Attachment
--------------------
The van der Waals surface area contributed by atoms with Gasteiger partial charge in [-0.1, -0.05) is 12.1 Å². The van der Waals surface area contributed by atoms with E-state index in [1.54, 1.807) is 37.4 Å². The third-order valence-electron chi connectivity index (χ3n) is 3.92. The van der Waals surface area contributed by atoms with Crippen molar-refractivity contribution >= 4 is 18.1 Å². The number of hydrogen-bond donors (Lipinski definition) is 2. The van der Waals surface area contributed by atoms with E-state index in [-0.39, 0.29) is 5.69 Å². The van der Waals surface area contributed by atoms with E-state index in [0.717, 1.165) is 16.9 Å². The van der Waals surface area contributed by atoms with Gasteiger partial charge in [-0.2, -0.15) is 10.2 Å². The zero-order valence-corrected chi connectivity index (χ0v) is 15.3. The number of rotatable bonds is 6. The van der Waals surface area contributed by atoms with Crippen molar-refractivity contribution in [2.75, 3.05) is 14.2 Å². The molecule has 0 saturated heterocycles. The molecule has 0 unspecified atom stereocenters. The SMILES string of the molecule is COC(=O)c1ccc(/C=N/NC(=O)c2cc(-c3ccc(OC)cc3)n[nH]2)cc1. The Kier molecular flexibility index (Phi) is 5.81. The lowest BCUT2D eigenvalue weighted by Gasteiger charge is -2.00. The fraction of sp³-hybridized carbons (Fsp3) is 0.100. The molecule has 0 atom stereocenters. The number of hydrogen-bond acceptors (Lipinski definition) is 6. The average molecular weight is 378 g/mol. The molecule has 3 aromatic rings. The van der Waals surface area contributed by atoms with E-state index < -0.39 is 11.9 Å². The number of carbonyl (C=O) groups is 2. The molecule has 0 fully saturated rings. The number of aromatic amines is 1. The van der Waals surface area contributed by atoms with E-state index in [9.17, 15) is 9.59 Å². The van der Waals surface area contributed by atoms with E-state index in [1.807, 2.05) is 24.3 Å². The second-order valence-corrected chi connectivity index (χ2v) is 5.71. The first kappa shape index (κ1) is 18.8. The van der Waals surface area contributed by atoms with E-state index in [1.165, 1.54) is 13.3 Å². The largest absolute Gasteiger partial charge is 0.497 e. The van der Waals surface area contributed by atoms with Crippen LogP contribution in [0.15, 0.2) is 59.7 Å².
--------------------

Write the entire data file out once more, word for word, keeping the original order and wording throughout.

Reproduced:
The van der Waals surface area contributed by atoms with Gasteiger partial charge in [-0.1, -0.05) is 12.1 Å². The van der Waals surface area contributed by atoms with E-state index in [1.54, 1.807) is 37.4 Å². The third-order valence-electron chi connectivity index (χ3n) is 3.92. The van der Waals surface area contributed by atoms with Crippen molar-refractivity contribution >= 4 is 18.1 Å². The number of hydrogen-bond donors (Lipinski definition) is 2. The van der Waals surface area contributed by atoms with E-state index in [-0.39, 0.29) is 5.69 Å². The van der Waals surface area contributed by atoms with E-state index in [0.717, 1.165) is 16.9 Å². The van der Waals surface area contributed by atoms with Gasteiger partial charge in [-0.2, -0.15) is 10.2 Å². The zero-order valence-corrected chi connectivity index (χ0v) is 15.3. The number of rotatable bonds is 6. The van der Waals surface area contributed by atoms with Crippen molar-refractivity contribution in [2.75, 3.05) is 14.2 Å². The molecule has 0 saturated heterocycles. The molecule has 0 unspecified atom stereocenters. The SMILES string of the molecule is COC(=O)c1ccc(/C=N/NC(=O)c2cc(-c3ccc(OC)cc3)n[nH]2)cc1. The Kier molecular flexibility index (Phi) is 5.81. The lowest BCUT2D eigenvalue weighted by Gasteiger charge is -2.00. The fraction of sp³-hybridized carbons (Fsp3) is 0.100. The molecule has 0 atom stereocenters. The number of hydrogen-bond acceptors (Lipinski definition) is 6. The average molecular weight is 378 g/mol. The molecule has 3 aromatic rings. The van der Waals surface area contributed by atoms with E-state index < -0.39 is 11.9 Å². The number of carbonyl (C=O) groups is 2. The molecule has 0 fully saturated rings. The number of aromatic amines is 1. The van der Waals surface area contributed by atoms with E-state index in [9.17, 15) is 9.59 Å². The van der Waals surface area contributed by atoms with E-state index in [1.807, 2.05) is 24.3 Å². The second-order valence-corrected chi connectivity index (χ2v) is 5.71. The first kappa shape index (κ1) is 18.8. The van der Waals surface area contributed by atoms with E-state index in [1.165, 1.54) is 13.3 Å². The largest absolute Gasteiger partial charge is 0.497 e. The van der Waals surface area contributed by atoms with Crippen LogP contribution in [0.15, 0.2) is 59.7 Å².